If you make it all up willy-nilly, guessing on the fly how your protagonist might respond to this or that, you’re going to end up in the same situation I did. If your character doesn’t follow the rules, at some point you’re going to say something wrong, something so impossible even your permissive readers won’t accept it, and they’re going to call you out for it.

So how do you avoid that? Learn the game before you start talking about it. Learn the rules. If you’re writing high fantasy, the D&D Player’s Handbook isn’t too far off, but whatever genre you’re working in, the best resources you’re going to find are other, successful books in that genre. Find out how their characters behave, why their characters behave that way, and what’s consistent across them all. Learn the rules, learn what a character can be and what a character must be, and then you’re not going to make a fool out of yourself.

Prewriting, and the CRS

Of course, once you know the rules, you’ve still got to find some way to follow them. Dungeons and Dragons (like most pen-and-paper role-playing games) makes that easy with a standard form called the Character Record Sheet. When you first create a character, you figure out his vital statistics — things like name and race and lineage, but also numerical scores that represent his physical strength and toughness, his academic training and mental acumen.

Then you cross-reference all of those numbers against pages and pages of charts to figure out how hard it is for him to bash down doors or survive the effects of lethal poisons. By the time you’re done, a single page front and back is able to describe everything your character is, and everything your character is capable of within the game world. It’s amazing.

And, in case you haven’t already guessed it, that’s a process I’d recommend for every writer. If you’re familiar with D&D and you’re writing high fantasy, chances are good you’re already doing this. I know I’ve got CRSes for Daven and Claighan and even King Jason, tucked away in Creative Writing notebooks of days gone by. But even outside of fantasy, the tactic holds. If you’re writing a mainstream murder mystery you’re probably not interested in tracking the number of spells your character can memorize per day — that’s where learning the rules comes in — but whatever your genre, there are key character traits and abilities that would be worth knowing, and worth writing down.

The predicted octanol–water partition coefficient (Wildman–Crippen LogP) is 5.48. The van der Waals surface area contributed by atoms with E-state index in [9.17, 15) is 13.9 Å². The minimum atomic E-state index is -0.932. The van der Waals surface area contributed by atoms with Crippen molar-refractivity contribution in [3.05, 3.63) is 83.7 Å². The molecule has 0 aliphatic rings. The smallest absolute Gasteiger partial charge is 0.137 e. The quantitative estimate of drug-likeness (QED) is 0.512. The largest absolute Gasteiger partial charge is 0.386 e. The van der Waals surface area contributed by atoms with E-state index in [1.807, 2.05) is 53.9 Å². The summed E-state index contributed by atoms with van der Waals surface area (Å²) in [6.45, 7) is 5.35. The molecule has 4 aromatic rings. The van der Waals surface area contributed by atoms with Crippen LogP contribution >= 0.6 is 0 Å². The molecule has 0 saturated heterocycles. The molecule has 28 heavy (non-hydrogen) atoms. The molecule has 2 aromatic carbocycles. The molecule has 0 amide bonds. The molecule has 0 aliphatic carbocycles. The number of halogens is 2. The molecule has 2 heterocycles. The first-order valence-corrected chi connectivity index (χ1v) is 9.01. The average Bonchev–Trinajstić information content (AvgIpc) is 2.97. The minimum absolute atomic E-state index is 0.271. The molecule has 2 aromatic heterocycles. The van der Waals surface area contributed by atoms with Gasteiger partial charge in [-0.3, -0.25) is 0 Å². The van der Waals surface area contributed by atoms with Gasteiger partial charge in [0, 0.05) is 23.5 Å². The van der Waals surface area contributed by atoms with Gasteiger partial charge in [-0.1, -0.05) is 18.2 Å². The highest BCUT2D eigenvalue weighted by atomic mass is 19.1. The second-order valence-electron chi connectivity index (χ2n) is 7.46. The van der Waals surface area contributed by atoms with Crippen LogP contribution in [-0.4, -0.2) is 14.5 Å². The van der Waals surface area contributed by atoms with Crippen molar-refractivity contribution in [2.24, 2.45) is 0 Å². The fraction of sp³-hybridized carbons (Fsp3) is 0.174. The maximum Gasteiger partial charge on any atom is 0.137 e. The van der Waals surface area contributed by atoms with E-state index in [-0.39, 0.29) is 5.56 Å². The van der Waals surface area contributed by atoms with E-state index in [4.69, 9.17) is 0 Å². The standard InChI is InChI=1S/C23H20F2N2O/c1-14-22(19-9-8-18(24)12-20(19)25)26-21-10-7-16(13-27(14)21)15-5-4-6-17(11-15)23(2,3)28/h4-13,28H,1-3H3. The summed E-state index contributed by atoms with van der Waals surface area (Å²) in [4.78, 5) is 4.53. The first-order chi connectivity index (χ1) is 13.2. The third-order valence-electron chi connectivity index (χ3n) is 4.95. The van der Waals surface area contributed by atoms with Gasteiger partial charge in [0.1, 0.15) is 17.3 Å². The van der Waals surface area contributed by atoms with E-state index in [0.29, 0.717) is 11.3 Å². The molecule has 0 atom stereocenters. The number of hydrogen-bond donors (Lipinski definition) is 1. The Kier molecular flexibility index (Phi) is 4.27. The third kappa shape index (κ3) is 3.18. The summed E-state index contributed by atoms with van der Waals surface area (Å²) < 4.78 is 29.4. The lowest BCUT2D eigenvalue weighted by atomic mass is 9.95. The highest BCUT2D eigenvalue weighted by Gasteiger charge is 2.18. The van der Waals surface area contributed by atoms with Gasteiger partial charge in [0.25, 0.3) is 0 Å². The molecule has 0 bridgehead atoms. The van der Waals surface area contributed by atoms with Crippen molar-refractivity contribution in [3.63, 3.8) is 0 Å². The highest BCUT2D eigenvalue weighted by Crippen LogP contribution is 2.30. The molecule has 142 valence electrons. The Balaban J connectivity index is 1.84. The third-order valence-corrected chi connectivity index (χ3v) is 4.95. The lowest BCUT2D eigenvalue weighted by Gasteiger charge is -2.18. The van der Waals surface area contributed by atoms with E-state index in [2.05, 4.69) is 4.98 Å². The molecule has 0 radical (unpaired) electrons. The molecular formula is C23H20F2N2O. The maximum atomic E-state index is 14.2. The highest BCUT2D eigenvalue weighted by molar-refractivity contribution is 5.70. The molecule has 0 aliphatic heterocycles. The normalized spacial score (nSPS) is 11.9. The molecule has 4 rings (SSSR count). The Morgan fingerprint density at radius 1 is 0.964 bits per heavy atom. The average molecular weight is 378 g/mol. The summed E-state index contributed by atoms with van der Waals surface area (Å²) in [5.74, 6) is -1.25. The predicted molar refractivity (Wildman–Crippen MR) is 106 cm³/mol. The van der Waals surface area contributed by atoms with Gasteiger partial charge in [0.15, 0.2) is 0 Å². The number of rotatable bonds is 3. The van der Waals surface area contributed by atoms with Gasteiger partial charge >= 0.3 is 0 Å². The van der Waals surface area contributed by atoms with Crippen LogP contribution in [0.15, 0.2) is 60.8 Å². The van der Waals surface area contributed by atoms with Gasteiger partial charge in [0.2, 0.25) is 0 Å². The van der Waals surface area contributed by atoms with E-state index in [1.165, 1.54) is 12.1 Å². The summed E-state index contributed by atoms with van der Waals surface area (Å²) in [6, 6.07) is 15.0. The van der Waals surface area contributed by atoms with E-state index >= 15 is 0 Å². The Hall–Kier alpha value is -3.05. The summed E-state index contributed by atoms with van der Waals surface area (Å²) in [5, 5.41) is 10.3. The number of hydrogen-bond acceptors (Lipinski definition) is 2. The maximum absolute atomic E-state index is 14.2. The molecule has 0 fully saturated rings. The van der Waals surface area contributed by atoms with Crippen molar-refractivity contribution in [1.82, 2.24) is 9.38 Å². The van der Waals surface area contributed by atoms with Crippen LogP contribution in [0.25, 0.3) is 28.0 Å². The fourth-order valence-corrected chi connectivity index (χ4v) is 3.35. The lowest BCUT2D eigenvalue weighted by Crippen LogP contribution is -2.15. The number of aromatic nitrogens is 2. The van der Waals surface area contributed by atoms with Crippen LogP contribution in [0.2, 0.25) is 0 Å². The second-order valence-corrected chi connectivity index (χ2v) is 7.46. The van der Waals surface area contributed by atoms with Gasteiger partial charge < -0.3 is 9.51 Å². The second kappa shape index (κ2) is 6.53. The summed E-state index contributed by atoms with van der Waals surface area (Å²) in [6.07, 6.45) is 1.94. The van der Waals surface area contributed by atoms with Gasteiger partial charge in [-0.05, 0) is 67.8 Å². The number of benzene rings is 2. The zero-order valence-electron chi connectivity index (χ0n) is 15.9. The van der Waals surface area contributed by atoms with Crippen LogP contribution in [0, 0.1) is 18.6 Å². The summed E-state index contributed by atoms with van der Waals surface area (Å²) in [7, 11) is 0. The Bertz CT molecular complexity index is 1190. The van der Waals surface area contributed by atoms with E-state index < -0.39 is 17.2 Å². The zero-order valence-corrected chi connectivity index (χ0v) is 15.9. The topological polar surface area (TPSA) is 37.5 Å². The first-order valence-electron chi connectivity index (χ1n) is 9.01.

I had a U. S. History teacher in high school who got a multi-book deal and retired from teaching mid-semester, but before she went she shared her character profile chart with me, and it was fascinating. Every character she ever named in a novel would have one of these charts, and she’d fill in a family tree, with important details about immediate kin. She had a field for favorite band, favorite type of music, favorite drink (non-alcoholic), favorite drink (alcoholic), favorite brand of cigarettes, favorite food (alone), favorite food (on a date), favorite food (impressing business clients). She needed to know what celebrity the character looked most like, and the circumstances under which the character first met his or her most recent significant other. The blank chart ran to six pages, and if you added space to fill in all the multi-line answers required, it could easily top ten.

Friend Your Characters

To my great disappointment, I no longer have that chart, but modern technology has introduced a pretty handy parallel. For a while now, I’ve been telling people to create faux Facebook profiles for their characters (or, before that, MySpace). That’s become the Character Record Sheet of the real world — it’s how we identify our key parameters so that strangers can evaluate us and generate a reasonable expectation of our reactions in a given situation.